“The first point I would make is ‘Don’t forget the macroeconomic perspective'. A programme that simply shifts the flow of finance from banks to capital markets, without any change in the aggregate total, is unlikely to make a substantial difference to long-term growth outcomes. Of course, there may be some benefits through greater spreading of risks. But we also have to think about how to raise the supply of savings.
That takes us into a whole range of policy thinking about ageing populations, indebted young people, the decline of defined-benefit pensions, tax incentives for long-term saving and so on. A much much bigger set of issues than we are looking at today. But my point is, CMU has to start from, and recognise, this broader context.
And, focusing down on CMU itself, it is crucially important to realise that a successful CMU will require action on three fronts:
· to increase the supply of investor finance into capital markets
· to ensure competitive, fair and effective intermediation at a proportionate cost
· to facilitate increased use of capital market finance by corporates and others
These three elements are inextricably linked. The Commission’s aim can only be achieved by a programme that focuses on all three elements, and which understands how the elements will interact together.
My second point is that getting a greater supply of investor finance into capital markets will require appropriate protection for those investors.Getting a greater supply of investor finance into capital markets will require appropriate protection for those investors. As has been widely remarked, European citizens overwhelmingly prefer to place their savings in bank deposits. Bank deposits are simple to understand, liquid and protected by deposit insurance.
To increase investor financing of companies and enterprise for growth will require people to move their money, at least in terms of the relative share, from banks to capital market instruments and products. Instruments and products which are less simple, less liquid, and typically less protected, or least with more complex protection arrangements.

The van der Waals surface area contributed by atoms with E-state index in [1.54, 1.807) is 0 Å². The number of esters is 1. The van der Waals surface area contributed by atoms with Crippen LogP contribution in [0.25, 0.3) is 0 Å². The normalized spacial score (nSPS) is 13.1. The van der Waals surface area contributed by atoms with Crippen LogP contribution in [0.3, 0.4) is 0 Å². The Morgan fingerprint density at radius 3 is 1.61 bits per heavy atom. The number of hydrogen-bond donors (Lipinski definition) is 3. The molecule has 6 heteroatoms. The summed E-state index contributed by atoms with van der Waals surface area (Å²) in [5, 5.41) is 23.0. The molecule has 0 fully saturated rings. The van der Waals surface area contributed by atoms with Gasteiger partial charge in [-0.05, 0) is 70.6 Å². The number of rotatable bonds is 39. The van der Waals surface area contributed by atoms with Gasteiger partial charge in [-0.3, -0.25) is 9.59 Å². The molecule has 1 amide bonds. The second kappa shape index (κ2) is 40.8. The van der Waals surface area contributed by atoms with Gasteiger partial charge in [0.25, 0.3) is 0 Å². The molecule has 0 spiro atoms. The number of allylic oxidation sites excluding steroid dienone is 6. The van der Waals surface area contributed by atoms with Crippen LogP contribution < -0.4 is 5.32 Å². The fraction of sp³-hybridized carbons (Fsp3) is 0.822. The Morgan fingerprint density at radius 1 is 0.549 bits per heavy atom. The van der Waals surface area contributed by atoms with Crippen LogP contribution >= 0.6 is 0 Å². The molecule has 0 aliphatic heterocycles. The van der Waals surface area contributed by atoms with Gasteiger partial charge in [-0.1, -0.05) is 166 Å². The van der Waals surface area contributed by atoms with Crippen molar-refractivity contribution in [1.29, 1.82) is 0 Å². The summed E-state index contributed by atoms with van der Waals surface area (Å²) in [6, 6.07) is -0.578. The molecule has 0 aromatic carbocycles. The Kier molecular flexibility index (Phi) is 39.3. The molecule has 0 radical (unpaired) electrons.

Investors will be more likely to invest if:
· the product is explained adequately
· they are confident that the product is appropriate to their needs and risk appetite, and
· they trust that the product has the necessary safeguards and is provided within a robust but proportionate regulatory framework
Measures that achieve this clarity, confidence and trust should help increase the supply of investor finance into capital markets. There is no trade-off between measures to promote market access and investor protection; rather, they go hand in hand.
My third overarching point is that Europe has already done a huge amount to build a capital markets union. There is already a substantial body of legislation promoting a single capital market in Europe – from common rules on accounting standards, prospectuses, prudential capital, UCITs, through to regulation of key infrastructures such as CCPs and trading venues.”
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